You might not recognize Bethany Chapman, CRCST; Cynthia Simmons or Andrew
Wittmaak if you passed them on the street. However, if you ever need care
at Southeast Georgia Health System, you will be glad they come to work
each day. All three are part of the Sterile Processing Department (SPD)
on the Brunswick Campus. Every day, they hold the lives of patients and
staff in their hands.
“We are responsible for cleaning and sterilizing hospital instrumentation
and some key equipment. When we receive a dirty instrument or tray, we
hand wash each item, put it in an instrument washer, inspect and sterilize
it. It’s an eight-hour process, from receipt to being available
for use,” says Wittmaak, SPD Manager, who oversees a 22-member team.
Other equipment also flows through SPD. For example, “Code Carts”
contain medications and equipment used in life saving situations. “We
disinfect and restock the carts after each use. Since COVID, we have seen
a significant increase in the number of carts we process,” explains Wittmaak.
The pandemic added another task to the team’s scope: disinfecting
PPE (personal protective equipment). As part of her role as a coordinator
for Education/Infection Prevention, Bethany Chapman worked with the Health
System’s Facilities team to develop ways to disinfect N-95 masks.
The masks were in short supply when the pandemic began. “The Facilities
team constructed racks for the disinfection process, utilizing ultraviolet
light. We also educated staff on the safest methods to handle their N-95
masks prior to and post disinfection,” Chapman says. As the department
educator, she also teaches SPD staff on the decontamination, sterilization
and assemble processes, validating their competencies in each area. The
SPD team also works closely with infection prevention staff.
Like N-95 masks, respirators became a common type of PPE used by staff
caring for coronavirus patients. Chapman trained staff to properly disinfect
As important as the Sterile Processing Department is, many people don’t
realize it exists. Team member Cynthia Simmons, a lead SPD technician,
does not mind working behind the scenes. “A fellow church member
once told me, ‘Right before I went to sleep for my procedure, I
saw your picture on the wall. I told the doctor that I knew you.’
That was an eye opener for me. The most meaningful part of my job is being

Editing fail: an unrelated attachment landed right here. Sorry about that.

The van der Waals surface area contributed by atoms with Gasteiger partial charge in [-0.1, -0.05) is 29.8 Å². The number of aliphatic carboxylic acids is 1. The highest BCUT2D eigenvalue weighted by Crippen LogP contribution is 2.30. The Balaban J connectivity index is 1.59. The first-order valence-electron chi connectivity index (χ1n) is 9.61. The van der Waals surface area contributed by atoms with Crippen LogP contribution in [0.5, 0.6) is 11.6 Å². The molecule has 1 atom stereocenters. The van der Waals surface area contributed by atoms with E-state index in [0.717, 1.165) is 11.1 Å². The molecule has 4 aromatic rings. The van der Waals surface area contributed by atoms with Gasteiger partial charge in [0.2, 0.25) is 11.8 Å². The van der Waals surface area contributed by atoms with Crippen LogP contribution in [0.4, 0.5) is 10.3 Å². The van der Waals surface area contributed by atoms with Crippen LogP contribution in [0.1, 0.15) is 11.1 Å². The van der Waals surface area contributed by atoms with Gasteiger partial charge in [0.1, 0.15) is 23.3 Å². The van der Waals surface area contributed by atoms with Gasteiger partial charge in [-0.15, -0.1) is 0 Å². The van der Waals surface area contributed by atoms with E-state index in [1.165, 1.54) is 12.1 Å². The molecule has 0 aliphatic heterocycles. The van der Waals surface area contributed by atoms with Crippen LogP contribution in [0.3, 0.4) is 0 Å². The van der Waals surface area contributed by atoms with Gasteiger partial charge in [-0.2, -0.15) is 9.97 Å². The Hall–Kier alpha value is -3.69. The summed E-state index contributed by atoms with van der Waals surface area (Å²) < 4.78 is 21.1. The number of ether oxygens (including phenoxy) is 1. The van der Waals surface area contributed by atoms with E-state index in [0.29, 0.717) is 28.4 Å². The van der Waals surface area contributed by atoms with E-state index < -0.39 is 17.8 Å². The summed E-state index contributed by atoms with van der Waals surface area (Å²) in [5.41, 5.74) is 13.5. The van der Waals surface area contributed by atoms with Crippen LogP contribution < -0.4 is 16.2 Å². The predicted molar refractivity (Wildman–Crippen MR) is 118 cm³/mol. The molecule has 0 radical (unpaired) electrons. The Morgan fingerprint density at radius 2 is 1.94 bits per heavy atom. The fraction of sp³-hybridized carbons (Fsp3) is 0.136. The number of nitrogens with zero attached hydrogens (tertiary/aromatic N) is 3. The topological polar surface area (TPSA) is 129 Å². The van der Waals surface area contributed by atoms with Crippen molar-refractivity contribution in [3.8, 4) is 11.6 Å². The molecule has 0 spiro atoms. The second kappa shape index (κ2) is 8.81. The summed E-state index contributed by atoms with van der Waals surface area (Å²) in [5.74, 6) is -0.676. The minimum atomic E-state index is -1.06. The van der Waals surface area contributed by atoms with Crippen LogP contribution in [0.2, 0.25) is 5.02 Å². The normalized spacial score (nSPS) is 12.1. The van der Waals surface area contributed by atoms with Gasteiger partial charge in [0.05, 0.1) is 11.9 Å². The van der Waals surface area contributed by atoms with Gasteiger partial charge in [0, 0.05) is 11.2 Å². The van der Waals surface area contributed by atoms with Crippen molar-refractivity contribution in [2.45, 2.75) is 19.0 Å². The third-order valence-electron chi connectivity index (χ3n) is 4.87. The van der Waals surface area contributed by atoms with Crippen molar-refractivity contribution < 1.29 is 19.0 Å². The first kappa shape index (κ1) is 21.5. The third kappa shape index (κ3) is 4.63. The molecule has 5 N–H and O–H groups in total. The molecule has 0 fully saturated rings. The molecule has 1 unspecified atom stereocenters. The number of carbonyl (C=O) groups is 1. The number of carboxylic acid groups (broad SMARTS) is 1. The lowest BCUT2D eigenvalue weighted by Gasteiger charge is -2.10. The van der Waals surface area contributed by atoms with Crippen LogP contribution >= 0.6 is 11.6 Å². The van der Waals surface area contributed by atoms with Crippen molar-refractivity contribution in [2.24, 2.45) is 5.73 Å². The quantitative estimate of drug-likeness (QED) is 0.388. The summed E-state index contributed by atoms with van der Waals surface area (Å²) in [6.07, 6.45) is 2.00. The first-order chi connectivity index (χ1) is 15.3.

part of a community that helps others.” Chapman agrees. “I
remind our SPD staff during education and mentoring that their job impacts
patient’s lives every day.”
Step by Step
When your job ensures the safety of your co-workers and touches every
aspect of patient care, you never let your guard down. The coronavirus
crisis demands an even higher level of accountability. How do team members
handle the pressure? “One step at a time,” Simmons says. “You
want to make sure you and your fellow team members provide top notch protection
so patients get home safely.” As for her personal safety, Simmons
says she is “grateful for God’s protection.”
Wittmaak admits, “What we do isn’t easy. By staying focused
on the end result, we greatly impact peoples’ lives.” Teamwork
helps these employees get through the busy days. Contemplating Health
System culture, Chapman states, “I love that everyone seems like
one big family. Everyone tends to pitch in and help where needed.”
Hitting Close to Home
The pandemic has affected all our lives and the SPD employees are no exception.
The team is careful to protect themselves and their families and urges
the public to follow safety precautions. “If you’re not thinking
of yourself, think of others,” Simmons says.
Day in and day out, seven days a week, the Sterile Processing team works
diligently to protect patients and hospital staff. With lives hanging
in the balance, nothing short of precision and perfection will do. These
heroes may be largely unseen, but they should never be unsung.
To help your hometown hospitals during this difficult time, please contact
the Southeast Georgia Health System Foundation at 912-466-3360.